Wabi Sabi – A Zen Aesthetic

In my pursuit of simplicity and subversion of the self in my art, I have been reading about the Japanese aesthetic sensibility of wabi sabi. This idea arises out of the teachings of Zen Buddhism in which the practitioner seeks to loose their ties to the material world through minute observation of the exquisite but ephemeral details of the natural world. At the heart of this idea is mutability and the acceptance of mortality.

Transmitted into an artistic aesthetic, these ideas are expressed in wabi sabi, a characteristic of an artefact or process (such as the tea ceremony) which brings together simplicity, impermanence, asymmetry and imperfection. Defining wabi sabi is difficult in words; I suspect it is one of those things that you know it when you see it. It is the characteristic which makes you want to draw a piece of driftwood in preference to a plastic bottle.


The beauty of observed details – weathered stone and mortar, The Cobb, Lyme Regis


The designer, Andrew Juniper, in his book ‘Wabi Sabi: The Japanese Art of Imperfection’, (Juniper, 2003) considers how the principles of wabi sabi can be applied to the various parameters of design:


  • no shiny, uniform surfaces
  • materials that clearly show the passage of time
  • materials whose devolution is expressive and attractive

freedom of form

  • asymmetry or irregularity
  • the form comes from the physical properties of the materials used
  • artlessness, not artistry
  • the piece evolves in a natural and unforced way
  • no symbolism


  • rough and uneven
  • variegated and random
  • textures formed by natural sporadic processes

ugliness and beauty

  • disregard for conventional views of beauty
  • an aesthetic pleasure that lies beyond conventional beauty
  • beauty that lies in the smallest most imperceptible details


  • no harsh or strong colours
  • subdued lighting
  • colours and dyes from natural sources
  • diffuse and murky colours
  • matte colours that lack uniformity


  • no embellishment or ostentation
  • unrefined and raw
  • use of freely available materials


  • nothing surplus to requirement
  • significant areas of ‘nothing’
  • ample space around all adjacent pieces
  • accent pieces at at absolute minimum


  • careful and constant observation of the physical balances found in nature
  • no prescribed formulae
  • no regular or uniform shapes
  • design elements balances in a way that looks completely natural and unforced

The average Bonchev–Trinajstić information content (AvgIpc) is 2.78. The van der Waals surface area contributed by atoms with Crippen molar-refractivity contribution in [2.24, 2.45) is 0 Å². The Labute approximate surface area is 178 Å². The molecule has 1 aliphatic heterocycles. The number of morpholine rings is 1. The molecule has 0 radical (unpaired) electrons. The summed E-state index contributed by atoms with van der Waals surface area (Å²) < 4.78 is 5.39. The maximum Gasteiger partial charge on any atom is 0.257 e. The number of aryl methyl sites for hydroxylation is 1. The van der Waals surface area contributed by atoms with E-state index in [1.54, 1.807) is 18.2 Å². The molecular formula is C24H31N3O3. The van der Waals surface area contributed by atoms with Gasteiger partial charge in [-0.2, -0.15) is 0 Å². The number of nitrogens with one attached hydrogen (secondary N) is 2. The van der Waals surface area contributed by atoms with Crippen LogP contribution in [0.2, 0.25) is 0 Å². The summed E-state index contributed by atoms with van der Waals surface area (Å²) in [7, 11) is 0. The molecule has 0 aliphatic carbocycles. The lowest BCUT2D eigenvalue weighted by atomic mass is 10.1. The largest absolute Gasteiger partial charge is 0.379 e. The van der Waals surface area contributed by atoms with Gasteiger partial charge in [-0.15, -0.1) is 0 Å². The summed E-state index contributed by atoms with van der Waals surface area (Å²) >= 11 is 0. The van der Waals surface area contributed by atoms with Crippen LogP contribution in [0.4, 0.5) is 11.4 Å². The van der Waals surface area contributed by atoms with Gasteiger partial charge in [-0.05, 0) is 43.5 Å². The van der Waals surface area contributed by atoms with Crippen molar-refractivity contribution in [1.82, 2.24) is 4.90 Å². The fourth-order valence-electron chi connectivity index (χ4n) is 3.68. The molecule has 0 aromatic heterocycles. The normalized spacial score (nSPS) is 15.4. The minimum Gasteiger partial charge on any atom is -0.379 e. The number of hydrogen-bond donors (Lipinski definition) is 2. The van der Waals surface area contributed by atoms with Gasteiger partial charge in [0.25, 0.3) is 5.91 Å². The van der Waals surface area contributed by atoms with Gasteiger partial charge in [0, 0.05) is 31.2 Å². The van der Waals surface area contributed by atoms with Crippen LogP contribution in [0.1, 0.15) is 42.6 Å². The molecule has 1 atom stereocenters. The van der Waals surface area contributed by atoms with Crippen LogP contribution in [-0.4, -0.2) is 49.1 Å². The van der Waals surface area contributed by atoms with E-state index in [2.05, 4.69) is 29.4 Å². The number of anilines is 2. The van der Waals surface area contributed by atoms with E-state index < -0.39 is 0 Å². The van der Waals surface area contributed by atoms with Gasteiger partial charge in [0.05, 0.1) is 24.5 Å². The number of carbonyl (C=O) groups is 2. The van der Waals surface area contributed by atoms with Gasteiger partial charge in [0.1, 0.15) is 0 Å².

• reality of impermanence used to add a sense of perspective and finality
  • all design work approached with humility and sincerity
  • clarity of personal motives
  • all aspects of design kept to a functional minimum
  • pieces that are intimate and personal”

Now, that is a lot to aspire to, and I am not sure that I would choose to embrace all those characteristics rigorously. However, the vast majority of these criteria are exactly what I have been seeking in my recent art. They make me realise why I find the plastic finish of acrylic paint distasteful and why I turn to clay, rust and charcoal as media with such pleasure, though I am not sure that I want to spend my artistic life in pursuit of ‘murky’ colours. The colour of lapis lazuli seems to me as valid in this context as the colour of iron oxide, neither of them murky.

Although he talks about no symbolism, the whole concept of wabi sabi is inherently symbolic of a zen resignation to mortality. Much of zen art is also based around calligraphy which also seems to me to be unavoidably symbolic.

Some of these parameters are key to my creative ambition:

  • asymmetry, irregularity
  • celebration of the physical properties of the materials used
  • artlessness, not artistry (unrefined, raw, direct) (transparency of process)
  • the piece evolves in a natural and unforced way (response to materials and process)
  • use of freely available materials (local, natural, intrinsic to my environment)
  • significant areas of ‘nothing’
  • beauty that lies in the smallest most imperceptible details

The influence of wabi sabi in Japanese art can be seen in the haiku, tea ceremony, ceramics, painting, gardens, bonsai, ikebana and calligraphy. I hope that the philosophy of wabi sabi can offer me tools to find a path to further simplification in my art.  ‘The influence of wabi sabi on creativity begins with a simple premise: Do only what is necessary to convey what is essential…prune and trim what is non-essential in order to shorten the distance between the observer and the observed. Art trimmed in this way is slender and precise like a blade of grass.’ (Powell, 2004)


Juniper, A. (2003) Wabi sabi: The Japanese art of impermanence. Boston, MA: Tuttle Publishing.

Powell, R.R. (2004) Wabi sabi simple: Create beauty, value imperfection, live deeply. New York, NY, United States: Adams Media.

W.S.D. Ltd (2013) Home. Available at: http://www.wabisabidesign.co.uk/index.html (Accessed: 14 February 2017).

Bibliography/Artists’s websites










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